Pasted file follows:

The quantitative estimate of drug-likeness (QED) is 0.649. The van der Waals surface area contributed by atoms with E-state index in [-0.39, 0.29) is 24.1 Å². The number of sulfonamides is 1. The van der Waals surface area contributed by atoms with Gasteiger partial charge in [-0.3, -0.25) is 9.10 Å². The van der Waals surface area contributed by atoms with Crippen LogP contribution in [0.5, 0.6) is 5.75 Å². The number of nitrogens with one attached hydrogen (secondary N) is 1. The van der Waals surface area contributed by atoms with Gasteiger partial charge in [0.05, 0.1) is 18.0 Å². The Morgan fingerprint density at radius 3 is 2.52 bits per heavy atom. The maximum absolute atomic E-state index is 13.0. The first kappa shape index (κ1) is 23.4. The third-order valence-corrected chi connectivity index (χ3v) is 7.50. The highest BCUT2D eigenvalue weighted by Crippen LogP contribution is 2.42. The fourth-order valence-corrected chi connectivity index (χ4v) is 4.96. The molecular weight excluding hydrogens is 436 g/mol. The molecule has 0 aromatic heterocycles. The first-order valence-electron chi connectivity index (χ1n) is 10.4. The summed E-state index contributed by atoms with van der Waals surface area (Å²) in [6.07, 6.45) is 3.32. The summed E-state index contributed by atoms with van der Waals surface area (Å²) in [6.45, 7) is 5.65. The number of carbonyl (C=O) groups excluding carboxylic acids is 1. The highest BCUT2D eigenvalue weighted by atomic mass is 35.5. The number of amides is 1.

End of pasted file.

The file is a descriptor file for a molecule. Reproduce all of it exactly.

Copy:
The quantitative estimate of drug-likeness (QED) is 0.649. The van der Waals surface area contributed by atoms with E-state index in [-0.39, 0.29) is 24.1 Å². The number of sulfonamides is 1. The van der Waals surface area contributed by atoms with Gasteiger partial charge in [-0.3, -0.25) is 9.10 Å². The van der Waals surface area contributed by atoms with Crippen LogP contribution in [0.5, 0.6) is 5.75 Å². The number of nitrogens with one attached hydrogen (secondary N) is 1. The van der Waals surface area contributed by atoms with Gasteiger partial charge in [0.05, 0.1) is 18.0 Å². The Morgan fingerprint density at radius 3 is 2.52 bits per heavy atom. The maximum absolute atomic E-state index is 13.0. The first kappa shape index (κ1) is 23.4. The third-order valence-corrected chi connectivity index (χ3v) is 7.50. The highest BCUT2D eigenvalue weighted by Crippen LogP contribution is 2.42. The fourth-order valence-corrected chi connectivity index (χ4v) is 4.96. The molecular weight excluding hydrogens is 436 g/mol. The molecule has 0 aromatic heterocycles. The first-order valence-electron chi connectivity index (χ1n) is 10.4. The summed E-state index contributed by atoms with van der Waals surface area (Å²) in [6.07, 6.45) is 3.32. The summed E-state index contributed by atoms with van der Waals surface area (Å²) in [6.45, 7) is 5.65. The number of carbonyl (C=O) groups excluding carboxylic acids is 1. The highest BCUT2D eigenvalue weighted by atomic mass is 35.5. The number of amides is 1.